Final Reflections – CEP810

I cannot believe that I’ve reached the end of my first course in the MAET program! The 7 weeks have flown by! Although the course is ending, I’m glad that I still have several weeks of summer break left, because that means I have time to continue to reflect on what I’ve learned in the course and make changes for next year based on what I’ve learned.

What I’ve Learned about Teaching for Understanding with Technologies

What I’ve appreciated most about this class is that we were asked to focus on teaching and learning along with the technology.  I’d heard about TPACK before I signed up for the MAET program (and it is part of why I chose to enroll in the program!), and through my experiences reading, researching, and creating in this class, I feel like I’m really starting to understand why it’s so important.  As a teacher, I need to be familiar enough with technology, the content that I’m teaching, and best practices in pedagogy that I can thoughtfully choose learning opportunities for my students and can repurpose technology tools, when appropriate, to support their learning.  A desire to incorporate technology should not take precedence over using good pedagogy in my teaching.  When used carelessly,  technology can interfere with my students’ ability to learn and understand the content.  Through this course, each week I’ve had a chance to experience first-hand as a student how technology can be used effectively at different points within learning cycles (Learn, Explore, Create, Share) to help me learn.  I’m excited to take those principles back to my school next fall and incorporate them into my professional practices.

How My Professional Practice Will Change

In this course, I’ve been challenged to use a variety of technology tools such as:

By being required to use them as a student, I’ve come to a much deeper understanding of these tools.  I know that I will continue using some of them for myself, and I hope to repurpose some of them to use with my students next school year.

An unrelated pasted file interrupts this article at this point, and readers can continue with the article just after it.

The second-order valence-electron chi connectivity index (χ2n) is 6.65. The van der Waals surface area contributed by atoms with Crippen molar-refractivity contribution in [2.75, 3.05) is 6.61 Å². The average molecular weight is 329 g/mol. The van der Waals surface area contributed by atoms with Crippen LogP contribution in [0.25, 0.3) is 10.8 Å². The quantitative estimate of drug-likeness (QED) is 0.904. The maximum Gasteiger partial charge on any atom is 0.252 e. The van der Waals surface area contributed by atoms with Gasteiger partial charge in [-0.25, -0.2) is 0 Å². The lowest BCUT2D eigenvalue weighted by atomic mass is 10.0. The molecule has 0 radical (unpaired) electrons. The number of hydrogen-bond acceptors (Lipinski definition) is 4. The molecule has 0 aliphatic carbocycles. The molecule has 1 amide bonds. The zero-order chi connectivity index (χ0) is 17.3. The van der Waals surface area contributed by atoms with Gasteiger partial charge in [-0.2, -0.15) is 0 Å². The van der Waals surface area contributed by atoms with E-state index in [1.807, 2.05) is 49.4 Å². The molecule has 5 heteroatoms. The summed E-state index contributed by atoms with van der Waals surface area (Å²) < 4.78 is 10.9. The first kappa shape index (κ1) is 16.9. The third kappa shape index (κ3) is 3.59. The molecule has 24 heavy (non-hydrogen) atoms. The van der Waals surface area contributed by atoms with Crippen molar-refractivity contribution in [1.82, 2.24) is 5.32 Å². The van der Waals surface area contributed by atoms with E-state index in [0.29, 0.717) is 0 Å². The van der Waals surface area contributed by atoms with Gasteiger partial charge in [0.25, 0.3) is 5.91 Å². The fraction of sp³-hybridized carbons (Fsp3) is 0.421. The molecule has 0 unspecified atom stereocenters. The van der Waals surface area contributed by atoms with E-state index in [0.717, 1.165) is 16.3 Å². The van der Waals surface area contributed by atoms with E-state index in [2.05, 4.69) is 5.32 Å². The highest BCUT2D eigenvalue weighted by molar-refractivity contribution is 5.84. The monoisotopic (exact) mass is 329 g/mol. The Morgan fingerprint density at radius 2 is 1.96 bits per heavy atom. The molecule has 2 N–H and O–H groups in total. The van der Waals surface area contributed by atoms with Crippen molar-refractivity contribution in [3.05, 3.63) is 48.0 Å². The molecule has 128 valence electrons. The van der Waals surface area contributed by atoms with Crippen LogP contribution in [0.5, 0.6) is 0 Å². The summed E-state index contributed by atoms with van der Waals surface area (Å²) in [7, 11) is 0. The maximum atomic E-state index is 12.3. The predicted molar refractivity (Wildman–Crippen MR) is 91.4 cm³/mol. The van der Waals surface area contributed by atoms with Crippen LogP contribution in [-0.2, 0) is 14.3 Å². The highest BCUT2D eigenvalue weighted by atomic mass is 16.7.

For my personal use, I will definitely continue to use Twitter to learn from my PLN.  During this course, I’ve created lists of educators I follow on Twitter, and I read my list of favorites daily using a HootSuite account.  When I find resources there that I want to refer to later, I send them to the appropriate notebook in Evernote (I currently have notebooks for EdTech, Chemistry, and Teaching Practices).  I also want to continue to share what I’m learning by tweeting and writing blog posts, so that I’m contributing to the community of educators.  And just this week, I was introduced to Jamendo, which has TONS of free, creative-commons music that I can use in the videos I create

With my students, I want to require them to CREATE more.  Through this class, I realized how easy it is to create videos.  I’d previously created screencasts, but I’d never recorded myself on a video, edited clips together using Camtasia, added music, and uploaded the final videos to YouTube.  My students don’t have access to Camtasia through the school, but there are a lot of other tech tools that allow them to create and share videos (such as Screencastify, Animoto, Voicethread).  Consistent with what I learned from Bransford, Brown & Cocking’s book How People Learn (2000) and the TPACK theory, I think requiring my students to make video products that demonstrate their learning would be a powerful way to leverage technology.  I will do this in a big way in the Nuclear Chemistry project I developed, but I also can do this in small ways throughout the year by having students record themselves explaining how to solve a problem.

Questions that Remain

I know that I don’t have it all figure out yet, and that I have a lot of room to grow in how I use technology.  For example, for the past 3 years I’ve been “flipping” my honors chemistry classes, but I’m growing to be a little dissatisfied as I think about it in light of TPACK.  The class is still pretty traditional, in that students are introduced to a concept by watching the videos at home, practice in class through activities and worksheets, and then demonstrate their learning by taking a traditional paper-and-pencil assessment.   Sometimes a lecture is good pedagogy, but there’s a lot of times where it’s not, so I want to continue to think creatively about what I can do to teach through inquiry rather than lecture.  I also think I could be using technology more powerfully for assessment purposes in that class, rather than relying only on traditional tests.  And there’s a lot of opportunity within a flipped classroom to help my students develop metacognitive skills by analyzing instructional videos or sites, reflecting on their own learning progress, and creating artifacts that demonstrate their understanding.

I’m looking forward to learning & thinking more about these over the summer and in future MAET clases!


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